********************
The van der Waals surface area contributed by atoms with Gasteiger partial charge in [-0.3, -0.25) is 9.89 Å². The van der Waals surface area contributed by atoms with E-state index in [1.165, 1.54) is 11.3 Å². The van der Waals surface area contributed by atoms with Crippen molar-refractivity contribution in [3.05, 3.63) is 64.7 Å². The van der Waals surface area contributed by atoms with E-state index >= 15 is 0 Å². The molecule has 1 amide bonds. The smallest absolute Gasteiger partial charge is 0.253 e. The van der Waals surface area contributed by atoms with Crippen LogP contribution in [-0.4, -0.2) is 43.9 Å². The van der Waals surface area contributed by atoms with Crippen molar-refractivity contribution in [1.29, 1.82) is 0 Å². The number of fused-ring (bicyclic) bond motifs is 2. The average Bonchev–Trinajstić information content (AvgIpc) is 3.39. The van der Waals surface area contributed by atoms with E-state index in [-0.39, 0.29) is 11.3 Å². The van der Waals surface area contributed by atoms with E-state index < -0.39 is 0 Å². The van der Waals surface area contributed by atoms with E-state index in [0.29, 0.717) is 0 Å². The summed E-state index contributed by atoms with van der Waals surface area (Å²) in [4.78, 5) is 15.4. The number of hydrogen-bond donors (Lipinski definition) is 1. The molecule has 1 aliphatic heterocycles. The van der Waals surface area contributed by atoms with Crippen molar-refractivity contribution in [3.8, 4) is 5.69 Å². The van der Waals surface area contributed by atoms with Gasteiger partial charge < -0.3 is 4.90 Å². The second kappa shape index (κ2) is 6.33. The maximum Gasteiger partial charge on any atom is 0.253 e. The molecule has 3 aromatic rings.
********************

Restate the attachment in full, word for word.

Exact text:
The van der Waals surface area contributed by atoms with Gasteiger partial charge in [-0.3, -0.25) is 9.89 Å². The van der Waals surface area contributed by atoms with E-state index in [1.165, 1.54) is 11.3 Å². The van der Waals surface area contributed by atoms with Crippen molar-refractivity contribution in [3.05, 3.63) is 64.7 Å². The van der Waals surface area contributed by atoms with E-state index >= 15 is 0 Å². The molecule has 1 amide bonds. The smallest absolute Gasteiger partial charge is 0.253 e. The van der Waals surface area contributed by atoms with Crippen LogP contribution in [-0.4, -0.2) is 43.9 Å². The van der Waals surface area contributed by atoms with Crippen molar-refractivity contribution in [1.29, 1.82) is 0 Å². The number of fused-ring (bicyclic) bond motifs is 2. The average Bonchev–Trinajstić information content (AvgIpc) is 3.39. The van der Waals surface area contributed by atoms with E-state index in [-0.39, 0.29) is 11.3 Å². The van der Waals surface area contributed by atoms with E-state index < -0.39 is 0 Å². The van der Waals surface area contributed by atoms with E-state index in [0.29, 0.717) is 0 Å². The summed E-state index contributed by atoms with van der Waals surface area (Å²) in [4.78, 5) is 15.4. The number of hydrogen-bond donors (Lipinski definition) is 1. The molecule has 1 aliphatic heterocycles. The van der Waals surface area contributed by atoms with Crippen molar-refractivity contribution in [3.8, 4) is 5.69 Å². The van der Waals surface area contributed by atoms with Gasteiger partial charge < -0.3 is 4.90 Å². The second kappa shape index (κ2) is 6.33. The maximum Gasteiger partial charge on any atom is 0.253 e. The molecule has 3 aromatic rings.